31 October 2007


I’ve been writing about ritual. Not routinized behavior, but a prescribed order of performing religious or other devotional duties, an observance of set forms or words. Hopefully a ritual contains spiritual content, though clearly a ritual can be enacted without thought or feeling. I suspect that much us accomplish our lives too regularly and with too little reflection.

And then something occurs which reminds me how little control I have over events, how ephemeral the world finally is, and how contingent all life finally is.

Two deaths yesterday. Bill Lieberman, a vibrant and loving man, in a car accident, and Robert Goulet, of a rare lung disease. I am experiencing lung issues right now myself.

The first was seventy-nine years old, the latter seventy three. Yesterday, neither considered not being here today. Nor did we. It’s not a matter of life being fair or unfair; life just is life, and it includes death. In the exercise of ritual, we forget contingency. It’s a painful reminder.

The Rabbis say that one must offer something fresh to ritual each time or else its enactment is not honest participation. I agree. This freshness would remind me to pay more careful attention.

22 October 2007

Best of Both Worlds Tour

I went to the Hannah Montana concert last evening with my younger daughter and three of her friends. I have a few things upon which I would like to comment.

Hannah Montana is another of those phenomena with which I am completely unfamiliar, but which my children (and apparently not a few other children) know quite familiarly. When I originally tried to purchase tickets, one week after they went on sale, I discovered that the concert was sold out! We managed to get some seats nonetheless through the wonderful graces of a family friend.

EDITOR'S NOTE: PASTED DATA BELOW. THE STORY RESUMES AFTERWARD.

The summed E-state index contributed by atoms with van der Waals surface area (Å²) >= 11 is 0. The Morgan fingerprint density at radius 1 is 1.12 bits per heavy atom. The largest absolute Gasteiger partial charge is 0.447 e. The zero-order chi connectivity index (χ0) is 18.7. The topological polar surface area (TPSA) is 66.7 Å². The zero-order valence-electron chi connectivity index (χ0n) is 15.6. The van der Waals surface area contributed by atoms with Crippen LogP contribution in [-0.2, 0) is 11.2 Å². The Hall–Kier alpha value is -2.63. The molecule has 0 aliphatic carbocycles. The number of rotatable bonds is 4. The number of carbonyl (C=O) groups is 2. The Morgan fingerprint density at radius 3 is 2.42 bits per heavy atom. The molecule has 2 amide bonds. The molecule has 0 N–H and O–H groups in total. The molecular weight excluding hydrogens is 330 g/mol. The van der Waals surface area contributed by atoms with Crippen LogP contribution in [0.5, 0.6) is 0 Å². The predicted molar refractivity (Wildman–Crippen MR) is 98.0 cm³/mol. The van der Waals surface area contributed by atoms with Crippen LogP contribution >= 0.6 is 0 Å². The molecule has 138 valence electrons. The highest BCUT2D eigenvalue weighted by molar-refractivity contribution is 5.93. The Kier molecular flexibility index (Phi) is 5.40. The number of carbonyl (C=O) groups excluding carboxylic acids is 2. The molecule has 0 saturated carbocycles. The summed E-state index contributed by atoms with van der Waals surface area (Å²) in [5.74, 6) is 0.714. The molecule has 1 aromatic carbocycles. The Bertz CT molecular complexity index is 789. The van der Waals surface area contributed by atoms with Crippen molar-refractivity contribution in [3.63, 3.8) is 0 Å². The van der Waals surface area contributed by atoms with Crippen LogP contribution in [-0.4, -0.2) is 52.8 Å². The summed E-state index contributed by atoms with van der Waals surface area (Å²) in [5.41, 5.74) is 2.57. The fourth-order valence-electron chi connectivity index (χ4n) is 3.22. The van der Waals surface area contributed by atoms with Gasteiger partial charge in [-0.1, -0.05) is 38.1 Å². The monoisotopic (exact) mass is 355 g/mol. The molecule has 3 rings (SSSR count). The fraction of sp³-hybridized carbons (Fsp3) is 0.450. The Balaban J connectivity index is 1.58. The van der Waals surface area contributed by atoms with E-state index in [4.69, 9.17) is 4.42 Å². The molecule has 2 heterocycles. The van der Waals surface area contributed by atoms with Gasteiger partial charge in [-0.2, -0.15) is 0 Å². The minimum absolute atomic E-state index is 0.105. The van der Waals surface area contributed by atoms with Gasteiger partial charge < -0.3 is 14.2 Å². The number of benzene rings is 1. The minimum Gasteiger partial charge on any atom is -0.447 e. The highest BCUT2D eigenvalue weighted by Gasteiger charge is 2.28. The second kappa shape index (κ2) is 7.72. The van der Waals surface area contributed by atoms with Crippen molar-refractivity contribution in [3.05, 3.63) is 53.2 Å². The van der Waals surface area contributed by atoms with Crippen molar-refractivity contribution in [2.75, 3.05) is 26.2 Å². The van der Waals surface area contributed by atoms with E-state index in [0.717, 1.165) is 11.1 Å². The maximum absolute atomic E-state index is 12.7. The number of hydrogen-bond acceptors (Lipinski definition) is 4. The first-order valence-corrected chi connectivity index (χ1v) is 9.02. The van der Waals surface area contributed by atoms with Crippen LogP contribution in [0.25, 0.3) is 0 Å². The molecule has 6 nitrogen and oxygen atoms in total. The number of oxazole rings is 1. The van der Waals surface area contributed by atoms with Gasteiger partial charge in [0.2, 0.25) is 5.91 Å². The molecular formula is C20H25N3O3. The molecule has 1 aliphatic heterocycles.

Well, not just any seats, actually. I regret to say that after a life time of concert attendance, I have finally had the privilege of sitting in almost the first row. All those years of sitting in the back of the arena to hear Bob Dylan, the Grateful Dead, my word, so many and all of them, and here I was close enough to reach out and touch the stage! And I was at the Hannah Montana Concert!! I couldn’t have cared less!

The show was a wonderful spectacle, full of lights, color, pyrotechnics, movement, and myriad costume changes. My daughter and her friends all stood in their seats—and took out their cameras and camera phones and began to photograph the show. It was my choice not to disturb anything they were doing, but I wondered why they would prefer to save the show for another time on a remarkably inferior medium when they could experience the show in the here and now. It is as if because it is spectacle, it need to be photographed, it was there not to be enjoyed, but to be preserved.

Finally the quality of the reproduction on these devices is terrible, and the girls ended up seeing too much of the show through the camera/phone viewfinders and the very large TV screens which sat atop the stage.